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The Virginal Conception of Jesus

This issue provides an opportunity to compare the work of Arthur Peacocke and John Polkinghorne (see Peacocke and Polkinghorne compared; Peacocke and Polkinghorne: comparison of models of divine action; the question of miracle; and the resurrection of Jesus.

Arthur Peacocke is very little disposed to accept the virginal conception of Jesus. In a careful analysis he points out how strange it would be if God’s action in the world amounted in this particular case to supplying a complete set of chromosomes as from a human father. The old images of God’s relation to living things: the pre-Darwinian specific designer of creatures (see Darwin’s challenge to theological positions), the pre-Humean cosmic tinkerer (see the question of miracle), would return with a vengeance in such a scenario. For Peacocke ‘it is theologically imperative that the birth stories and the doctrine of the virginal conception of Jesus be separated from the doctrine of the incarnation.’Peacocke, A, The Idreos Lectures (Oxford: Harris Manchester College, 1997) p38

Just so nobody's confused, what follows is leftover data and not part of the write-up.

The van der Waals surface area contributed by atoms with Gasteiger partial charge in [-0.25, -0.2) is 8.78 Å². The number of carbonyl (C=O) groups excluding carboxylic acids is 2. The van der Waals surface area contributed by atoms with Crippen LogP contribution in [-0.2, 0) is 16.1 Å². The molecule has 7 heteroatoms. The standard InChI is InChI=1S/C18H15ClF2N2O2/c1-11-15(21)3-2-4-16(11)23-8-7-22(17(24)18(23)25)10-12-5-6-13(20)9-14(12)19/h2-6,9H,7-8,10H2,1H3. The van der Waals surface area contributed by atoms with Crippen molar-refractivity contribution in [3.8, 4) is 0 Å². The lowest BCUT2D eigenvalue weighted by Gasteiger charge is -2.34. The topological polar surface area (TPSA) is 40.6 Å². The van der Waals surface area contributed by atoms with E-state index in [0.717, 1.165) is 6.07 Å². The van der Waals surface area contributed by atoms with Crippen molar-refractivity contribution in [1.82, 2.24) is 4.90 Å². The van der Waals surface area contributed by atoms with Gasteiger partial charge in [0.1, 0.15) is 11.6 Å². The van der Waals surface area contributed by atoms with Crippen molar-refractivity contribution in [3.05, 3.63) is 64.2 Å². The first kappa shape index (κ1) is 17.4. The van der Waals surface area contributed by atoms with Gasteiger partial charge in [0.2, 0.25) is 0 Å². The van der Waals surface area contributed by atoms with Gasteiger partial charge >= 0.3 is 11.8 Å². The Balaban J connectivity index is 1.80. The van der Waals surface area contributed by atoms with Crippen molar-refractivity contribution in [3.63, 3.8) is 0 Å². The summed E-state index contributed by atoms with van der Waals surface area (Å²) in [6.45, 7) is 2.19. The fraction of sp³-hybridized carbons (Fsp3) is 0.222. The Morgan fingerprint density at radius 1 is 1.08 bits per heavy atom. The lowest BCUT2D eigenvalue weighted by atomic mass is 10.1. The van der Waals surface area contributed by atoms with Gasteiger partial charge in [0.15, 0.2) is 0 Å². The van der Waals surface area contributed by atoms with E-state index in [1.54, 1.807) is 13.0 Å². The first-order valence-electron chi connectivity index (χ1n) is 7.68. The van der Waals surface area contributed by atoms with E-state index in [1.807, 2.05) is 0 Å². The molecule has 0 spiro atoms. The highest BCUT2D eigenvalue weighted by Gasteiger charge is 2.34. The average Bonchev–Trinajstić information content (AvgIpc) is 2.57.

Whereas John Polkinghorne, without concerning himself too much with the biological details, considers that ‘the dual origin of the X and Y chromosomes ... seems a possible physical expression of the belief, in the words of the Nicene creed, that Jesus “by the power of the Holy Spirit became incarnate of the Virgin Mary and was made man”. In other words, his conception was an act of divine-human co-operation.’Polkinghorne, 1996, 79

So two highly-trained scientist-theologians, both pursuing programmes of critical realism in science and theology, reveal how junctures arise when one has to accord one programme, the scientific or the theological, priority over the other. Both thinkers agree that the scientific data necessitate dispensing with an Edenic paradise from which humans ‘fell’ (see the doctrine of the Fall), but they disagree over miracle, empty tomb and virginal conception.

Email link | Feedback | Contributed by: Dr. Christopher Southgate
Source: God, Humanity and the Cosmos  (T&T Clark, 1999)

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